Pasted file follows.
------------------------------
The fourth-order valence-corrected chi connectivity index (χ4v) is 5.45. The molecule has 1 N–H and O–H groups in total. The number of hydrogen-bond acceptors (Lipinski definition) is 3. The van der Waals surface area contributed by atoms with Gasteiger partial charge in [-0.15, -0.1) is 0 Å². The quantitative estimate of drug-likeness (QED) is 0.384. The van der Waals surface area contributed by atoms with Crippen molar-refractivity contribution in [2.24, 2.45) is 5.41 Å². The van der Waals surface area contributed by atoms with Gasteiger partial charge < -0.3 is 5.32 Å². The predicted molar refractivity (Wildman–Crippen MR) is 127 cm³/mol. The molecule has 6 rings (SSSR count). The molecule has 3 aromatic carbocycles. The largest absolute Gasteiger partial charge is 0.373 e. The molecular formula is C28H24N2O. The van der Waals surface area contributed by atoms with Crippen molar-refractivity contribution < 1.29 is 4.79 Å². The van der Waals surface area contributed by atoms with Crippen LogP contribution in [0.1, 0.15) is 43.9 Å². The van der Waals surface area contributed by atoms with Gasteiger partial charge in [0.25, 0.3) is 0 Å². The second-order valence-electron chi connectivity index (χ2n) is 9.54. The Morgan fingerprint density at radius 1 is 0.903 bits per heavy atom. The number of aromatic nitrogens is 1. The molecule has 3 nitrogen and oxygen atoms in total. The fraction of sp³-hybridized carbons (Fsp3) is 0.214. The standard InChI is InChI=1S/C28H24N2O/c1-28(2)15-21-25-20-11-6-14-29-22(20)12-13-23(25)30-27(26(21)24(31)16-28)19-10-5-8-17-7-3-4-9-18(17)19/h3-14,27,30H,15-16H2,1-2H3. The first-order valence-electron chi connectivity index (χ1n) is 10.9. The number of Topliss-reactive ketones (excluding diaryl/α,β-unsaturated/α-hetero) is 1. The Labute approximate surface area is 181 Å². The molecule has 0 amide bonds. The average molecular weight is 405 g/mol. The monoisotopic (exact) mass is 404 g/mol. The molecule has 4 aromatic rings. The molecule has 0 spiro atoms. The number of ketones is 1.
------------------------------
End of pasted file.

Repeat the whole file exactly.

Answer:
The fourth-order valence-corrected chi connectivity index (χ4v) is 5.45. The molecule has 1 N–H and O–H groups in total. The number of hydrogen-bond acceptors (Lipinski definition) is 3. The van der Waals surface area contributed by atoms with Gasteiger partial charge in [-0.15, -0.1) is 0 Å². The quantitative estimate of drug-likeness (QED) is 0.384. The van der Waals surface area contributed by atoms with Crippen molar-refractivity contribution in [2.24, 2.45) is 5.41 Å². The van der Waals surface area contributed by atoms with Gasteiger partial charge < -0.3 is 5.32 Å². The predicted molar refractivity (Wildman–Crippen MR) is 127 cm³/mol. The molecule has 6 rings (SSSR count). The molecule has 3 aromatic carbocycles. The largest absolute Gasteiger partial charge is 0.373 e. The molecular formula is C28H24N2O. The van der Waals surface area contributed by atoms with Crippen molar-refractivity contribution < 1.29 is 4.79 Å². The van der Waals surface area contributed by atoms with Crippen LogP contribution in [0.1, 0.15) is 43.9 Å². The van der Waals surface area contributed by atoms with Gasteiger partial charge in [0.25, 0.3) is 0 Å². The second-order valence-electron chi connectivity index (χ2n) is 9.54. The Morgan fingerprint density at radius 1 is 0.903 bits per heavy atom. The number of aromatic nitrogens is 1. The molecule has 3 nitrogen and oxygen atoms in total. The fraction of sp³-hybridized carbons (Fsp3) is 0.214. The standard InChI is InChI=1S/C28H24N2O/c1-28(2)15-21-25-20-11-6-14-29-22(20)12-13-23(25)30-27(26(21)24(31)16-28)19-10-5-8-17-7-3-4-9-18(17)19/h3-14,27,30H,15-16H2,1-2H3. The first-order valence-electron chi connectivity index (χ1n) is 10.9. The number of Topliss-reactive ketones (excluding diaryl/α,β-unsaturated/α-hetero) is 1. The Labute approximate surface area is 181 Å². The molecule has 0 amide bonds. The average molecular weight is 405 g/mol. The monoisotopic (exact) mass is 404 g/mol. The molecule has 4 aromatic rings. The molecule has 0 spiro atoms. The number of ketones is 1.